Once upon a time, I was big into quilting. It was my first entry point into sewing (hello flat and rectangular things). I loved the meditative precision and there are so many pretty fabrics. Magpie that I am, I amassed quite a collection of quilting cottons. And then I fell hard for garment sewing and have pretty much never looked back.
All that to say I have this enormous collection of small cuts of fabric I never use. Since I don’t see myself getting back into quilting enough to actually use all this fabric that way, I’ve been trying to find other ways to use it up, as well as my other garment scraps. (Yes I could sell the quilting cotton, but that seems like so much work, and somehow in my head this is less work? I know, it doesn’t make sense, but here we are.).
I’ve also been trying to be more sustainable with my sewing (which is kind of a theme in the sewing community these days. Have you seen the awesome post by the Magnificent Thread about #sewingleftovers?). So I’m trying to find uses for these beautiful scraps, so they don’t just decorate the landfill. Yes it makes me spend a little more money and consume a little more (on things like interfacing, hardware, etc.), but I think it’s worth it to give something a new life.
I have a ton of little projects to share, so this will become an ongoing series. I’m always looking for ways to use up little bits of fabric, that are actually cute and functional. It seems like so many of the fabric scrap ideas are kind of Becky Home Ec-ey, and I’m not really down with rick rack, you know? So I’ve been trying to find ideas that are functional, pretty and most of all, not tacky. At some point, I think I’ll even need to open an Etsy shop to unload some of these items.
These are the first three small crafts I’ve been doing to try and make a dent in my fabric scrap and quilting cotton stash. I like how they use compatible fabric scrap sizes, so when I have a scrap from cutting one, I cut the next from the leftover. These all use woven fabric scraps, but at some point I’ll share some knit fabric scrap ideas too.
Beeswax Food Wraps
I’ve been thinking a lot about sustainability recently and trying to make little changes in my daily life to be more eco-friendly. One is carrying around these straws to reduce my plastic straw consumption (ask my boyfriend how annoying it is that I now specify “no straw please” everywhere we go). Another is using these beeswax wraps instead of plastic cling wrap.
I used this tutorial and essentially just melted organic beeswax, tree resin and jojoba oil onto fabric squares. I used mostly cotton, but also linen and even some rayon and canvas scraps. It took a few tries to get the proportions right, but you want to err on the side of too much, rather than not enough. I love how they turned out and it’s so nice to have functional things that are also pretty.
You can use them on anything you’d use cling wrap on. Despite using these a lot, when I took pictures, I didn’t actually have anything to wrap because it’s grocery day. So here’s a lime. You get the idea. The one thing you can’t use them for is meats, since they can’t be cleaned at high heat. Just rinse off with cold or lukewarm water, and use a sponge if it really needs it. They aren’t as clingy as plastic wrap, but the warmth of your hands creates a seal and they do the job pretty well. I wouldn’t use them for liquids or things where you need an airtight seal (like bread dough). Once they’ve lived their happy life (probably 150 – 200 uses) they’d can be composted (though not sure about the rayon).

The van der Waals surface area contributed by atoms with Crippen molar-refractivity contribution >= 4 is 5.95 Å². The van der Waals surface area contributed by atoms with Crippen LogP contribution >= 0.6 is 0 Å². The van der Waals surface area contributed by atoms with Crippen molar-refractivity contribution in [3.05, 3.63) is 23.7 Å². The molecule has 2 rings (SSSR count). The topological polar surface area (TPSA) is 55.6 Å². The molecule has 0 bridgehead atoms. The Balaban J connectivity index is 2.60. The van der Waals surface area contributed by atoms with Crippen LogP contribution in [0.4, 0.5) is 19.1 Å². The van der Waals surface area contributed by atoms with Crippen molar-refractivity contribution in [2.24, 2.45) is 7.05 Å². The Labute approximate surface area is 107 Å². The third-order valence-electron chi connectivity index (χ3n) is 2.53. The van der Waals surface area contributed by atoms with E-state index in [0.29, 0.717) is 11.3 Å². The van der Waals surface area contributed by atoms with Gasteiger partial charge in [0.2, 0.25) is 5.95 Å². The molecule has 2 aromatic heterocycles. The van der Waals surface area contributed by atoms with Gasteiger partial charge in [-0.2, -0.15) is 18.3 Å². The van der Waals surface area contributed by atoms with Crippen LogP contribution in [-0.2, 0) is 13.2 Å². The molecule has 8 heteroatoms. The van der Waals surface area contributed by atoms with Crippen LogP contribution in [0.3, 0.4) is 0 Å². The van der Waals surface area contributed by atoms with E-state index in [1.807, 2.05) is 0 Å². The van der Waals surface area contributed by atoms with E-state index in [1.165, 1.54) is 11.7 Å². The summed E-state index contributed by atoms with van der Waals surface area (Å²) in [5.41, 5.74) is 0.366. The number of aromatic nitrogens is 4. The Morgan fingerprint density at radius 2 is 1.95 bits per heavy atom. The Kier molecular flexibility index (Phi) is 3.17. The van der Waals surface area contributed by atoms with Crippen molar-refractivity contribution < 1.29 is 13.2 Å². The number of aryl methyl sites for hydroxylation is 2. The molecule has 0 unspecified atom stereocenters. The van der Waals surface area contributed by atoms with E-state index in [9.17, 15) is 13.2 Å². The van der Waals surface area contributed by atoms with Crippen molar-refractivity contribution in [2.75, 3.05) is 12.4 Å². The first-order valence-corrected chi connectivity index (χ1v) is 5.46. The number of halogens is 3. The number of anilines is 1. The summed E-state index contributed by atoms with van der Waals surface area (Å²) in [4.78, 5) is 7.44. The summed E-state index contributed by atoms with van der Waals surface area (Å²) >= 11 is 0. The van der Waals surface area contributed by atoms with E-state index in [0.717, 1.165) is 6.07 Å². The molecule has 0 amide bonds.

I use these for wrapping cheeses (my primary food group, tbh), fruits, veggies, bread and practically anything else I can think of. And they’re great for bringing snacks or lunch with me on the go. I’ve made a bunch of different sizes, but I find the 10 inch square does most of what I need.
These are great for using up batting or fusible fleece scraps. You garment sewists may not have much of those laying around, but quilters sure as hell do. A few years ago I grabbed a huge hardware kit from amazon, and it’s been so worth it to have those on hand. I used this tutorial and sew them in bulk (8-15 at a time). They make great little gift (like teacher or thank you gifts), and it’s fun to use something pretty everyday.
One thing I recommend is sewing a line of stitching holding the two ends together before you put the hardware on. I’ve seen one side of these pull out after lots of use, but the extra stitching seems to help. These are probably best in darker colors as they can get pretty dirty over time, but that doesn’t really stop me from making them in whatever fabric I have on hand.
Oh holy grail of tiny scrap use. These are fantastic, adorable, and use up those itty bitty scraps you wish you had a use for. Now you do. I’ve used the 3/4 inch fabric buttons here and they use a 1.5 inch square. I recognize this is maybe a crazy level of fabric scrap usage. But they’re so cute!
These are best for pretty small scale prints. I’m having fun fussy cutting some little prints, and my clear button maker thing makes it really easy to line the print up. I used this kit and these magnets have already ordered another set!
Do you have any ideas for little leftover fabric scraps? Are there particular kinds of scraps you’d like to find a use for?